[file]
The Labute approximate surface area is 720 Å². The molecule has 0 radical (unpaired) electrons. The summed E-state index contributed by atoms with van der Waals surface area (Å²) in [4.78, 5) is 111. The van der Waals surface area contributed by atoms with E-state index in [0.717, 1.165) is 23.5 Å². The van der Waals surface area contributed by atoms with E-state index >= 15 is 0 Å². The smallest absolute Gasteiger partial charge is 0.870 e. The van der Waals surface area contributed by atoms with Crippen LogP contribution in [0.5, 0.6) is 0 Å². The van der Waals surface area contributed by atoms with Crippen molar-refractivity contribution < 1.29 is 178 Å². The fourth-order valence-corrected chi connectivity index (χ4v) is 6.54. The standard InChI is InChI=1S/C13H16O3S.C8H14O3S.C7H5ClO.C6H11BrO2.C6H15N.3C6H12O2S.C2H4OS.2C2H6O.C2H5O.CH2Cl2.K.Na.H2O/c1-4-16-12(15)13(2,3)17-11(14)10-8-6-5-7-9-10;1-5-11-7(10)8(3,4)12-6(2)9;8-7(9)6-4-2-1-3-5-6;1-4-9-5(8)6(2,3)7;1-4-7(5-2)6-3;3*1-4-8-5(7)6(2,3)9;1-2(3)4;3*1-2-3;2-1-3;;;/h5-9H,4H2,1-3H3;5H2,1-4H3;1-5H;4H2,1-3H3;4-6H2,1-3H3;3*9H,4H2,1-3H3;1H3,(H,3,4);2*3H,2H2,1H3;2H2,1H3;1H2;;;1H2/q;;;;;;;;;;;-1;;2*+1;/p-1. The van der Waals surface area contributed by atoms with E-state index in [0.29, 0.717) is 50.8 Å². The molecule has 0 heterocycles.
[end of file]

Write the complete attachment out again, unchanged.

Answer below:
The Labute approximate surface area is 720 Å². The molecule has 0 radical (unpaired) electrons. The summed E-state index contributed by atoms with van der Waals surface area (Å²) in [4.78, 5) is 111. The van der Waals surface area contributed by atoms with E-state index in [0.717, 1.165) is 23.5 Å². The van der Waals surface area contributed by atoms with E-state index >= 15 is 0 Å². The smallest absolute Gasteiger partial charge is 0.870 e. The van der Waals surface area contributed by atoms with Crippen LogP contribution in [0.5, 0.6) is 0 Å². The van der Waals surface area contributed by atoms with Crippen molar-refractivity contribution < 1.29 is 178 Å². The fourth-order valence-corrected chi connectivity index (χ4v) is 6.54. The standard InChI is InChI=1S/C13H16O3S.C8H14O3S.C7H5ClO.C6H11BrO2.C6H15N.3C6H12O2S.C2H4OS.2C2H6O.C2H5O.CH2Cl2.K.Na.H2O/c1-4-16-12(15)13(2,3)17-11(14)10-8-6-5-7-9-10;1-5-11-7(10)8(3,4)12-6(2)9;8-7(9)6-4-2-1-3-5-6;1-4-9-5(8)6(2,3)7;1-4-7(5-2)6-3;3*1-4-8-5(7)6(2,3)9;1-2(3)4;3*1-2-3;2-1-3;;;/h5-9H,4H2,1-3H3;5H2,1-4H3;1-5H;4H2,1-3H3;4-6H2,1-3H3;3*9H,4H2,1-3H3;1H3,(H,3,4);2*3H,2H2,1H3;2H2,1H3;1H2;;;1H2/q;;;;;;;;;;;-1;;2*+1;/p-1. The van der Waals surface area contributed by atoms with E-state index in [0.29, 0.717) is 50.8 Å². The molecule has 0 heterocycles.